8 Answers

  1. If the past drags you in and doesn't allow you to live fully in the present, then you have something important left behind. Perhaps there was something there that can't be in the present, or something that you don't want to leave there. Either the present and the future are so painful and unpleasant for you that you don't want to be in them, and then the only possible place to stay is the past.

    In Gestalt therapy, we would also talk about the presence of open gestalts that draw your attention to themselves, wanting to be completed. Think about what you haven't done in the past? What experience was left unfinished for you? How would you complete it now?

    You can close gestalts only by being here and now. It is important to live your attitude to the past in the context of the current current situation. How do you feel now when you think about the past you live in? What emotions do you feel? How do you feel about it? How would you express this to another person, what would you like to tell them? Try to do this any way you can. Tell us directly or write to us.

    If your feelings about your past are shared with another person (this can take a very long time, try not to rush), this in itself will be a huge step from living in the past to living in the present.

  2. I run the risk of sounding corny, but understand that the past has already passed. He's gone.

    The past lives only in our head.

    We can learn from it for the future, so the past can serve us, but that's all it's good for.

    Even good memories are dust. I can remember how good it was as a child, how beautiful and new everything was, and I can go out on the balcony, feel the warmth of the sun, hear the sounds of the street, see real, not imaginary beauty.

    The past is baggage, and it's easier to live without it.

  3. The past can only be reinterpreted and relived. To relive it is to face repressed feelings and live them in the present tense. I only know of such a working method. This is why people come to psychotherapy.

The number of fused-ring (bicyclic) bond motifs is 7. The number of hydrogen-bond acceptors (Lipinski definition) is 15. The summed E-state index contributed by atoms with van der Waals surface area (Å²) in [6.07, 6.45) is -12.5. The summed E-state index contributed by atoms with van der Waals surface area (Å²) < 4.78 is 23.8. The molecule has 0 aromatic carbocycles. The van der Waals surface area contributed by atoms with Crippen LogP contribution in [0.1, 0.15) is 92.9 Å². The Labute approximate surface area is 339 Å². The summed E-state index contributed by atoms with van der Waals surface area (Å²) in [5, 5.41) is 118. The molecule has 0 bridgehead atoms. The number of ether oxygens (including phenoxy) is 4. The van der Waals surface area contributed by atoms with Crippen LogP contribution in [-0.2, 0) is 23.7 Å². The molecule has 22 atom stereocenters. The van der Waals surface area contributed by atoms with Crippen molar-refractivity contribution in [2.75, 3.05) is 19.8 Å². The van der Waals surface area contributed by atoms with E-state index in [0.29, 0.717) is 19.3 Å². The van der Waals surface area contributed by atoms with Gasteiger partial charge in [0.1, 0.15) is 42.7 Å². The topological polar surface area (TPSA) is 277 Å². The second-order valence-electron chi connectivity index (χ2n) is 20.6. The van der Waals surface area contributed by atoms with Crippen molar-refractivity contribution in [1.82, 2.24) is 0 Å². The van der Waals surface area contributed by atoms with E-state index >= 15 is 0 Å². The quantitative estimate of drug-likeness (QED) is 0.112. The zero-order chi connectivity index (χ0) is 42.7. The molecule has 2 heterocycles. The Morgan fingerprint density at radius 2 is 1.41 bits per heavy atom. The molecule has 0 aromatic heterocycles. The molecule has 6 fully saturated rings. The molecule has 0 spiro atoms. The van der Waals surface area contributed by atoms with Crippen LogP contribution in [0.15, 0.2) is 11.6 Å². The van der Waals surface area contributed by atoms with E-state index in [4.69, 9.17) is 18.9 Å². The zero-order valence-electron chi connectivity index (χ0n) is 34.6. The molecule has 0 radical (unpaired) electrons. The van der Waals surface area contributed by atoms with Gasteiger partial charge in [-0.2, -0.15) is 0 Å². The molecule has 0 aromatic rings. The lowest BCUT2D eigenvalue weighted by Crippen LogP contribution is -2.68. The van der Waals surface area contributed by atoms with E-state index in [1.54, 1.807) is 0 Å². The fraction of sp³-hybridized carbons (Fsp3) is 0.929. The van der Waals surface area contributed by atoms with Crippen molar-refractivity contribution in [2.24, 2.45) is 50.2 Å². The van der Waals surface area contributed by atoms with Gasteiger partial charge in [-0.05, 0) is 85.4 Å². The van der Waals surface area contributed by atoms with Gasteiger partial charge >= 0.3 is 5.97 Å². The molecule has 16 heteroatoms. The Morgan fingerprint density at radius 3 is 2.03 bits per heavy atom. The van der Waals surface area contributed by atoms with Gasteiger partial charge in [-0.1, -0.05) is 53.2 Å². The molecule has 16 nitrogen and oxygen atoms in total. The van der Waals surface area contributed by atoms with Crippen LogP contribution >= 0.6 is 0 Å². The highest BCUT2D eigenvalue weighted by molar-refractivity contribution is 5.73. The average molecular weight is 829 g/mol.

4. Ask yourself questions:
    Do I want to live in the present?
    Why do I still live in the past?
    What do these memories give me?
    What happened then that isn't happening now?
    What did I actually do to fix this?

  5. The past is gone, it's over. It is here and now. And the best way to move into this reality is to strive for the future, plan, predict, dream. After all, the present is constantly becoming the past, and so you are always slightly ahead. And in order not to break away from reality, build your future wisely.
    Even if you decide to die, think through the details.

  6. Somewhere I read such a point of view that in fact only 20% of the past really affects us emotionally and makes us worry. The rest is just our thoughts about him, which we think over and over in our head. Roughly speaking, if a girl breaks up with a guy, then only 20% of her really suffers, the remaining 80% is pain due to the fact that she thinks about this situation again and again.

    The conclusion is – less thoughts about an unpleasant topic. Forcing yourself not to think about something is not as difficult as it may seem at first glance. For example, if you're thinking about the past again on your way to work, set yourself an audiobook to distract your thoughts. Well, the surest way is, of course, to fall in love))

  7. For this purpose, static exercises like “meditation” help. Sit quietly, look at one point and watch what is happening in your head. The main thing is to observe, and not get carried away with something. Don't think about it, don't look for the right answer, and so on. Gradually, everything will calm down in my head and “the past will be released”. Yes, you also need to keep your back straight and not move, as well as count your breaths (this helps not to get carried away by the storm of thoughts in your head). This is a static exercise. It helps very well, especially as you train. Ten minutes and silence inside, and the “past” is in the past.

  8. There are not one, but two questions here. Because if you let go of the past, you won't automatically start living in the present.